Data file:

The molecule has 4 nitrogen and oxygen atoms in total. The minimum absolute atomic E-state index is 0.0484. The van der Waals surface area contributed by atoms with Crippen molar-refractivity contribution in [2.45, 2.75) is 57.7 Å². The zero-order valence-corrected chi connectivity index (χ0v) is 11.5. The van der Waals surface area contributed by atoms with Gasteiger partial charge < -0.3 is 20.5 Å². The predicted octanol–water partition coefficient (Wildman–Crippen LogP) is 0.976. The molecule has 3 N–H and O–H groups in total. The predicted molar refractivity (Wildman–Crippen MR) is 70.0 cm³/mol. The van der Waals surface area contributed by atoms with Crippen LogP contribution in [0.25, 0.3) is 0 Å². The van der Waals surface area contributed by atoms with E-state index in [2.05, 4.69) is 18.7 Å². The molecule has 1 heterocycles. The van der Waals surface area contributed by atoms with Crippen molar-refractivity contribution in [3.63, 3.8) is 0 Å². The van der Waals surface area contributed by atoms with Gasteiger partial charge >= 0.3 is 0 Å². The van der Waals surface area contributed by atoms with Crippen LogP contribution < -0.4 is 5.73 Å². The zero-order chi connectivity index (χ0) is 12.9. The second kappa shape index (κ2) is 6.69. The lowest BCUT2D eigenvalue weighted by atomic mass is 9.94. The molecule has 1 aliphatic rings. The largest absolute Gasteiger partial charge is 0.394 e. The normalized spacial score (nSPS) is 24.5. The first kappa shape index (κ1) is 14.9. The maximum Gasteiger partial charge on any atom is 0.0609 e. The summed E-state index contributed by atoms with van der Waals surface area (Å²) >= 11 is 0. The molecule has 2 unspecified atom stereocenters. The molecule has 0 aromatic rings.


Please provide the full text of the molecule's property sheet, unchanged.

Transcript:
The molecule has 4 nitrogen and oxygen atoms in total. The minimum absolute atomic E-state index is 0.0484. The van der Waals surface area contributed by atoms with Crippen molar-refractivity contribution in [2.45, 2.75) is 57.7 Å². The zero-order valence-corrected chi connectivity index (χ0v) is 11.5. The van der Waals surface area contributed by atoms with Gasteiger partial charge < -0.3 is 20.5 Å². The predicted octanol–water partition coefficient (Wildman–Crippen LogP) is 0.976. The molecule has 3 N–H and O–H groups in total. The predicted molar refractivity (Wildman–Crippen MR) is 70.0 cm³/mol. The van der Waals surface area contributed by atoms with Crippen LogP contribution in [0.25, 0.3) is 0 Å². The van der Waals surface area contributed by atoms with E-state index in [2.05, 4.69) is 18.7 Å². The molecule has 1 heterocycles. The van der Waals surface area contributed by atoms with Crippen molar-refractivity contribution in [3.63, 3.8) is 0 Å². The van der Waals surface area contributed by atoms with Gasteiger partial charge >= 0.3 is 0 Å². The van der Waals surface area contributed by atoms with Crippen LogP contribution < -0.4 is 5.73 Å². The zero-order chi connectivity index (χ0) is 12.9. The second kappa shape index (κ2) is 6.69. The lowest BCUT2D eigenvalue weighted by atomic mass is 9.94. The molecule has 1 aliphatic rings. The largest absolute Gasteiger partial charge is 0.394 e. The normalized spacial score (nSPS) is 24.5. The first kappa shape index (κ1) is 14.9. The maximum Gasteiger partial charge on any atom is 0.0609 e. The summed E-state index contributed by atoms with van der Waals surface area (Å²) >= 11 is 0. The molecule has 2 unspecified atom stereocenters. The molecule has 0 aromatic rings.